42912 samples/chunk
10728 samples/chunk
2682 samples/chunk
672 samples/chunk
168 samples/chunk
42 samples/chunk
12 samples/chunk
4 samples/chunk

Most interesting to me is that it goes from sounding like the phase source (i.e. Bush) for large chunks as found before, then becomes a weird mix at 2682 samples/chunk, then sounding like the power source at 168 samples/chunk, and finally back to sounding like the phase source for very short chunks.

Part 4: Chunked frequencies in images:
No surprises, we end by coming full cycle and applying the STFT chunking analysis back in the visual domain. It's a bit trickier however, as STFT doesn't seem to be a common approach with visual frequencies. The actual implementation is pretty similar (i.e. split the image into smaller images, transform each separately, and combine back) but representing the result is non-trivial. In the audio domain, we gained a dimension (1D to 2D) by laying the chunk spectrograms beside eachother in order to put similar frequencies next to eachother. In the image space, to do likewise we'd need four dimensions, which doesn't work well. If sticking to two, there seem to be two choices: Either tile the spectrograms in the place they were taken from (easy to find the source, but hard to see how particular frequencies change over the image) or group them by frequency (which makes the opposite tradeoff). To see the results applied to a greyscale version of our original Bush image:
First option: non-interleaved Bush STFT

Second option: interleaved by frequency
Firstly, these are small in the blog, so make sure to click on them to see the larger versions. I haven't come across these images at all in literature (other than talked about here) but there are a few interesting things to notice. In the first one, you can kind of make out the image of Bush in the 4x4 and 16x16 power graphs, but also weirdly in the 4x4 phase plot and I can't figure out why that'd be... The phase plot for 64x64 is also surprisingly coloured-blocky, while being more mixed at both larger and smaller sizes.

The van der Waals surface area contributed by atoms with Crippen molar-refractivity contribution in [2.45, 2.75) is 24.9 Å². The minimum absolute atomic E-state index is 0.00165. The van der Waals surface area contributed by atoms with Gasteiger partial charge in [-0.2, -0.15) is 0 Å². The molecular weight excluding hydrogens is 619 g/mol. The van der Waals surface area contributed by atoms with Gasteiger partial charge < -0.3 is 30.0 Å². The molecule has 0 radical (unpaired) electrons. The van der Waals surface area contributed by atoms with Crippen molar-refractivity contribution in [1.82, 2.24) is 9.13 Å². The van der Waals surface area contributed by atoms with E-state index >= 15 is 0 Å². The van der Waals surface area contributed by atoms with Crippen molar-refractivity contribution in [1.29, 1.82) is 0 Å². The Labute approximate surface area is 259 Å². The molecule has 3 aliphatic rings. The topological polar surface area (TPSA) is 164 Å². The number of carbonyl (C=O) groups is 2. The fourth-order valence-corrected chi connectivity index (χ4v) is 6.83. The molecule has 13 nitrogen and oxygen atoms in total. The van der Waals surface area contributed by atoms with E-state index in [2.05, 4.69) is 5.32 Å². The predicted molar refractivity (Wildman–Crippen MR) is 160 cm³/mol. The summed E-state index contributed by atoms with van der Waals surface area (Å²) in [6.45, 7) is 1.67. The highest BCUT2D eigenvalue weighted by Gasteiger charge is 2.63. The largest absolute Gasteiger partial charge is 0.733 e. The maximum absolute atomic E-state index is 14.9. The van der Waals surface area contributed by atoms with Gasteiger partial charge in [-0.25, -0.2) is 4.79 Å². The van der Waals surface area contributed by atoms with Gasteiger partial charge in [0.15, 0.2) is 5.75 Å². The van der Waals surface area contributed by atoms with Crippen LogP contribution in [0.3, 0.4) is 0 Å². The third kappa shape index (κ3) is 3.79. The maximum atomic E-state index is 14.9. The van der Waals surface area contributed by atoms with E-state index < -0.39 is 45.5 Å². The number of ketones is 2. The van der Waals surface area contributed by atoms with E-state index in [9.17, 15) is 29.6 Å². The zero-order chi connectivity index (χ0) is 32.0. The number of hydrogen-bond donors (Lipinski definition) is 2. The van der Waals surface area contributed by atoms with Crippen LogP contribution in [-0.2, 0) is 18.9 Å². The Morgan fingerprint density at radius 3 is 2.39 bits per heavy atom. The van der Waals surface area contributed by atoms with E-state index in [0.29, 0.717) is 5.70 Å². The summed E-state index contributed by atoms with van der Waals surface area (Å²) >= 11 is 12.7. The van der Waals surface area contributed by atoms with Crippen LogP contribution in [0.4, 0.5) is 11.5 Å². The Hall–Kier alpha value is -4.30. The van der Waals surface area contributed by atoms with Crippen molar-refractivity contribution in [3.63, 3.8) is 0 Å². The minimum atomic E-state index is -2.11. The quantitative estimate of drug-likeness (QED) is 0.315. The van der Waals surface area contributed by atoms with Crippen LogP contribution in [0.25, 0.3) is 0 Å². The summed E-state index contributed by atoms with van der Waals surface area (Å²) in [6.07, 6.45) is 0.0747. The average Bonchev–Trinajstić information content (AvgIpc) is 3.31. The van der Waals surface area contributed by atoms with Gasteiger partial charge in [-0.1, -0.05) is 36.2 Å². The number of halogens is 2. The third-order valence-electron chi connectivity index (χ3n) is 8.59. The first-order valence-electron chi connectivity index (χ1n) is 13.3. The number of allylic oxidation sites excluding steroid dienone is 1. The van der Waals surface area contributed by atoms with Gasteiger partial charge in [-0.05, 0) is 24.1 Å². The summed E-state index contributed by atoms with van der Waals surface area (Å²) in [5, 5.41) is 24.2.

The interleaved version is even more interesting, as you end up getting little copies of Bush repeated in all directions, seemingly zooming out as the chunk size grows. The flat phase in the middle (as well as the more structured central axes) is also noteworthy, but might be a side-effect of how numpy's 2D FFT code I'm using works.

Finally, merging the two images (power from Bush, phase from Churchill) using spectrograms at different chunking levels:
Here we get a different effect from the sound example - as we saw before, the larger chunks (128x128) look like the phase source, but in this case, the smaller ones look like the power source, and there's a middle ground where they're both mixed together (like the 2682 samples/chunk mix in audio).

Final thoughts
Hopefully this has been an interesting journey through what you can do when you visit the (spatial or temporal) frequency domain rather than the usual way we consider these sensory inputs. Code is all up on my github account: - as always, it probably has some bugs, apologies in advance.

It's worth mentioning that the images chosen are both faces, and the audio samples are both people talking - it's very likely that the critical frequencies where perception changes on each would change if other types of inputs are used (e.g. text/landscapes for images, or music/ambient noise for sound) as we tend to use different frequencies to identify different things (see this paper). 

These have also made me want to look more into complex-valued neural networks - it's a fairly under-researched area of machine learning right now, many things in ML (especially music-related) only look at the power signal of a spectrogram, and as you can see above, that can lose vital information. It also makes me wonder how the brain does all of this stuff, assuming it can't do operations with complex numbers... 

Finally, for those more visually minded, it'd be cool to figure out if there is a good way to lay out the spectrograms in the chunked image case - as mentioned, you're kind of missing a few dimensions, but there may be a good way to display / animate it so that all the related information is as intuitive to follow as in the audio case.